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Darfur Peacekeepers Put on Hold

Hybrid UN/AU force left in limbo, as fighting continues in Darfur and neighboring Chad.
By IWPR ICC
The Sudanese government this week postponed signing an agreement that allows United Nations and African Union peacekeepers in Darfur, despite the fact that final details of the deal have been hammered out.



The indefinite delay has left the fledgling UN force of some 9,000 peacekeepers in limbo as the humanitarian situation in Darfur continues to deteriorate.



Called the Status of Forces Agreement, the deployment deal, which was due to be signed on February 6, outlines not only how the force will be composed and equipped, but also when, where and how it will conduct peacekeeping duties in Darfur.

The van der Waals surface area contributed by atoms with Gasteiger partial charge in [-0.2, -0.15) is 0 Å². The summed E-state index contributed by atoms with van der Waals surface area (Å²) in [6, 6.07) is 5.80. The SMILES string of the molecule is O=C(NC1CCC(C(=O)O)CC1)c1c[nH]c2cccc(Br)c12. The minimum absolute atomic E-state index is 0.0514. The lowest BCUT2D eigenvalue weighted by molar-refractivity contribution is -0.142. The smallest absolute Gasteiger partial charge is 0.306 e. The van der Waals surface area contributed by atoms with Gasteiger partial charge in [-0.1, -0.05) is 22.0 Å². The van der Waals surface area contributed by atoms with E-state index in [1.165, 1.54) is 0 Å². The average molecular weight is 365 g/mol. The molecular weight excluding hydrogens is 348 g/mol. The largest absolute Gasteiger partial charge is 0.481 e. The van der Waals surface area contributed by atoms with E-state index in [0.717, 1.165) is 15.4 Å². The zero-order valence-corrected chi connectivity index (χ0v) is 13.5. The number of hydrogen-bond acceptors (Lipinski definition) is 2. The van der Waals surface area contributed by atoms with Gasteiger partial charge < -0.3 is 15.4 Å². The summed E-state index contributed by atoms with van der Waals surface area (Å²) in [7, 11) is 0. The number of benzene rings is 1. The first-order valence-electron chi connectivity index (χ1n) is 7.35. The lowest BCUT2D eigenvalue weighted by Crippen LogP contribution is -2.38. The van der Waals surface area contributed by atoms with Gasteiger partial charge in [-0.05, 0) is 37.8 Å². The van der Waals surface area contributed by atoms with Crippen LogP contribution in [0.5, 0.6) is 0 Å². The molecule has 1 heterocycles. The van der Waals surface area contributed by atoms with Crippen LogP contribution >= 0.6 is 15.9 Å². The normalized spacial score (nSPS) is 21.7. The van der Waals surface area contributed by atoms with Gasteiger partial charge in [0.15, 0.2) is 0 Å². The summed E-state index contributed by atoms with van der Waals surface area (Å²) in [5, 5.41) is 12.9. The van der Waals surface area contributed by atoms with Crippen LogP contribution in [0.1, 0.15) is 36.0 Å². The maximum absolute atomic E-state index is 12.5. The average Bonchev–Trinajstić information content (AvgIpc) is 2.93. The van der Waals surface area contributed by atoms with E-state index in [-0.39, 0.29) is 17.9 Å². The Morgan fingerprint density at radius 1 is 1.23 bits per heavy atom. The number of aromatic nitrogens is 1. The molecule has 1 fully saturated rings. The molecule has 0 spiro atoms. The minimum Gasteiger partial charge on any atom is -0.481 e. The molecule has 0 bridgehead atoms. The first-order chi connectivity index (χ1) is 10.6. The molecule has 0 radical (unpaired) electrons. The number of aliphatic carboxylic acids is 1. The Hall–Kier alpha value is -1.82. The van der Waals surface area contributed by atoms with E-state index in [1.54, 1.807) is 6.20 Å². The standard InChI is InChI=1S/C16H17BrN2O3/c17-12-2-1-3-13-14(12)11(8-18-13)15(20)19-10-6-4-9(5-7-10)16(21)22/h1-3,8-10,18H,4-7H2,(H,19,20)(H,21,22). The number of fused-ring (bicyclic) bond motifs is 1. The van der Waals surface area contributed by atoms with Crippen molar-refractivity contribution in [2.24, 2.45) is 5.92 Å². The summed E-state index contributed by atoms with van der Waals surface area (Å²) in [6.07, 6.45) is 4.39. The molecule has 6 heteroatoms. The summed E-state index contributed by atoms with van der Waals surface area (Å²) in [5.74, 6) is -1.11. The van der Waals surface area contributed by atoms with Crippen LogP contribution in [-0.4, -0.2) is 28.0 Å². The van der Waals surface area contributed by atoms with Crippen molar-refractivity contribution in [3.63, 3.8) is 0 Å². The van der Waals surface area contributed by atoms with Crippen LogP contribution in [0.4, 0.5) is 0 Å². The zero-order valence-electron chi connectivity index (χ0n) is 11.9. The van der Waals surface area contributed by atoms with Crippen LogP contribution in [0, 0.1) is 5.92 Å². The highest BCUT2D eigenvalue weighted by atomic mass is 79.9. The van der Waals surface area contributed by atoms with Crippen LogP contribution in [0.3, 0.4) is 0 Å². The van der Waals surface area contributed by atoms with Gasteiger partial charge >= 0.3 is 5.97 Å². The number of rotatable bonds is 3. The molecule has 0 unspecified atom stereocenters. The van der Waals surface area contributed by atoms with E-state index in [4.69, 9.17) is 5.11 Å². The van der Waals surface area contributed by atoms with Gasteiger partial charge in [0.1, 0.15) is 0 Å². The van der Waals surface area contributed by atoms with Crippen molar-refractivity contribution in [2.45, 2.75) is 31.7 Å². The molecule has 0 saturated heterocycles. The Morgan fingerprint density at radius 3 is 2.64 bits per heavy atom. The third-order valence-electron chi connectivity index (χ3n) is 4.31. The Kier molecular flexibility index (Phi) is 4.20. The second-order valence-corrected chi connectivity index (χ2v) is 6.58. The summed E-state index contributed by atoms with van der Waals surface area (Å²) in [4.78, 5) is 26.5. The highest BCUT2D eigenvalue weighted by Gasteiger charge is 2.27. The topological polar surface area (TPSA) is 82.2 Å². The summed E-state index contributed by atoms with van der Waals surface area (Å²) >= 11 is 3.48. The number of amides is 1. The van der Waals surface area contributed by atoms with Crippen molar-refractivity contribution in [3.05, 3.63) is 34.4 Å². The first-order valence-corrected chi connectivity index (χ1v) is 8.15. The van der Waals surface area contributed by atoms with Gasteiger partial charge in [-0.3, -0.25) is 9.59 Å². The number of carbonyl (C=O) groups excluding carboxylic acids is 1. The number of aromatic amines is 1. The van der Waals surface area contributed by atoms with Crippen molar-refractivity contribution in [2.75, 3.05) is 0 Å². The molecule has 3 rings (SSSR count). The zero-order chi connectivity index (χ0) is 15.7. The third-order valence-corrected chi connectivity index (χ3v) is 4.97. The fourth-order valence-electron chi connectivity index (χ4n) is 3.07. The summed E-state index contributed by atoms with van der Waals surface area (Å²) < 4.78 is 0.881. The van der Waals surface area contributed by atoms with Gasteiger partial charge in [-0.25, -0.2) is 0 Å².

"[SOFA] is important to the work of the hybrid [force] because it specifies the duties and responsibilities of each party," said Nourelddine Mezni, the spokesman for the United Nations Assistance Mission in Darfur, UNAMID.



Although the UN and AU peacekeepers have officially been deployed since January 1, the deployment agreement is being looked at again following a Sudanese army attack on a UN convoy in a remote area of the country in early January.



While Sudan took responsibility, saying it had not been told in advance of the convoy’s movement, it rekindled discussions between UN envoys and the Sudanese government that took place on the sidelines of last week’s AU summit in Addis Ababa.